Make no mistake though: Watson is second only to Holmes in his skills. In fact, in this story he often takes a front row seat to the action and keeps the story moving forward while Holmes is left to his own process. Watson is likable and warm, strong and resourceful. The dynamic between the two colleagues is very fraternal. Holmes’ personality would probably be considered nowadays to be stiff and high-functioning, but his respect and almost fraternal love for Watson (and vice-versa) does shine through in brief, personal remarks.
When a certain gentleman named Cotton appears, you can’t help but crack a giant smile and dig in, hoping for a trip that doesn’t disappoint. After an initial string of disappearances, seemingly unrelated, the story picks up speed very quickly. You will find plenty of characters that you’ve seen before in a different form, make their appearance here, weaved into the Victorian era, and made all the more interesting for it. The story will take us on a steam boat from London to Calais and Paris; the detective duo will come across strange disappearances from within locked rooms, with dried blood between the floorboards and the scent of vanilla, and a certain artifact will emerge with terrible consequences.
There’s a craft in melding two universes like this, and in my opinion, Paul Kane has achieved this almost flawlessly. Reading “The Servants of Hell” is like stepping through the looking-glass and coming out the other side in an alternate universe, where the Hellraiser characters all jumped back a century. Most had their names slightly changed to reflect that alternate nature, but for anyone with an average knowledge of the Hellraiser movies, they’ll quickly recognize them anyway. As this is a spoiler-free review, I’ll refrain from adding more details, but this adventure will leave you wanting for more, more of these characters, more of this Holmes.As a avid reader of Sir Arthur Conan Doyle, I started with Holmes’ stories as a young kid and moved on to his Professor Challenger stories, like “The Lost World”, and I’ve been a lifelong enthusiast of Clive Barker’s work as you can imagine, so for me this book was an absolute treat. I started with Paul Kane’s book “The Hellraiser Films and their Legacy” and over the years, I’ve had the chance to read more of his work, like “Monsters”, “RED” and ” Blood RED”, the “Hellbound Hearts” anthology, “Sherlock Holmes and the Servants of Hell” and now I am starting “Snow”.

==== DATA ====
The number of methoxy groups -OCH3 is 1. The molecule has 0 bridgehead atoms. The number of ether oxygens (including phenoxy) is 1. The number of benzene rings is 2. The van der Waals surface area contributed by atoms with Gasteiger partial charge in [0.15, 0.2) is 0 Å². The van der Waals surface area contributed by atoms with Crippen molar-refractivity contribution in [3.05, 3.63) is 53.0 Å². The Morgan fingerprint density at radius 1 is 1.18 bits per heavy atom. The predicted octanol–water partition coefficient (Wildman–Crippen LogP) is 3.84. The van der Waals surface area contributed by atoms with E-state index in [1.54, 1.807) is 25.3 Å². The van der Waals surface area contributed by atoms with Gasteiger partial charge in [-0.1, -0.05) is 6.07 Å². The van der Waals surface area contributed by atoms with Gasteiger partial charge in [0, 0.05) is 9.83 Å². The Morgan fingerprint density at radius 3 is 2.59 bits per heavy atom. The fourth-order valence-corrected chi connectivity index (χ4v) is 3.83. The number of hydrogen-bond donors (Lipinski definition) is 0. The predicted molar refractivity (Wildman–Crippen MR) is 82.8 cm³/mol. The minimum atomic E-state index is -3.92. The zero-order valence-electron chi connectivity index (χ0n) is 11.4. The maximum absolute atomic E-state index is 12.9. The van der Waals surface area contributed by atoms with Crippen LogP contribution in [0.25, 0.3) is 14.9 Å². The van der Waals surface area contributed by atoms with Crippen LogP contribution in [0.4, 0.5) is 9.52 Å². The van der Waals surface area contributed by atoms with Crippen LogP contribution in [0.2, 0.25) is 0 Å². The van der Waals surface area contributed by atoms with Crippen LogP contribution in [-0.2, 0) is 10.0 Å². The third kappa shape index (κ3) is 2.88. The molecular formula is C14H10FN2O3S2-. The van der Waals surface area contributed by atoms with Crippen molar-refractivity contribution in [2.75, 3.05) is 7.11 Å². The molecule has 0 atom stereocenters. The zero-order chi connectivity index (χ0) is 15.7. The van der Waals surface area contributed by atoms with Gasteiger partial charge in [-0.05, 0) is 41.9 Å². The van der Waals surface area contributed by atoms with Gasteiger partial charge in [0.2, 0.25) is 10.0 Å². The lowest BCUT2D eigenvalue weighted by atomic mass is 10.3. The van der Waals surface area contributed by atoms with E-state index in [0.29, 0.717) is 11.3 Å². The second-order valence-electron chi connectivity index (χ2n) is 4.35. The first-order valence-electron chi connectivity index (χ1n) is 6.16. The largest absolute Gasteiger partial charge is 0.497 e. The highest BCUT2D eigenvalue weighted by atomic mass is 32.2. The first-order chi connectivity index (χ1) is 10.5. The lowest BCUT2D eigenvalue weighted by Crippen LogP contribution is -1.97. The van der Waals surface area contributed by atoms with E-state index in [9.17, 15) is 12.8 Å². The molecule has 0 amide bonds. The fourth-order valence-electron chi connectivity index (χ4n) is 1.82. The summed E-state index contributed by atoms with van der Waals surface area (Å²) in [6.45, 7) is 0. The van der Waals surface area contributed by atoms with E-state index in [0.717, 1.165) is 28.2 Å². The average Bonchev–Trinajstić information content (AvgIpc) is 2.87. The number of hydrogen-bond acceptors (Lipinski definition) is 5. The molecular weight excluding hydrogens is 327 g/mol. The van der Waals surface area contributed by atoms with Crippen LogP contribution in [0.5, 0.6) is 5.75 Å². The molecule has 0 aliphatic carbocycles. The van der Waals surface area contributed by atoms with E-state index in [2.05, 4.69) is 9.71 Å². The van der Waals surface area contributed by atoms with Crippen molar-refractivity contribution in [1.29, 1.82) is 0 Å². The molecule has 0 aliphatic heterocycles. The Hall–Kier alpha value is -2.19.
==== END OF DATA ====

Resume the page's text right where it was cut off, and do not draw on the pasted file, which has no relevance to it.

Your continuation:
I heard Paul Kane may have this version of Sherlock Holmes meet up with the Wolves from “Blood RED” in the future. I hope this is true, I think he’ll do an amazing job.”Sherlock Holmes and the Servants of Hell” is an amazing experience, that will have you sitting on the edge of your chair. The references are used as a way to make this world seem more real and connected to both universes, but they don’t make the story any more predictable. In fact, you will find yourself guessing the next page only to be pleasantly surprised. The book comes with an introduction by the talented actress and Author Barbie Wilde as well.I can’t recommend this book enough. Buy it, and experience it for yourself. If you’re a Hellraiser fan, you’ll love it. If you’re a Sherlock Holmes fan, you’ll enjoy it. If you’ve never read Sherlock Holmes, I hope this will point you towards his novels. Trust me, it’s a win-win.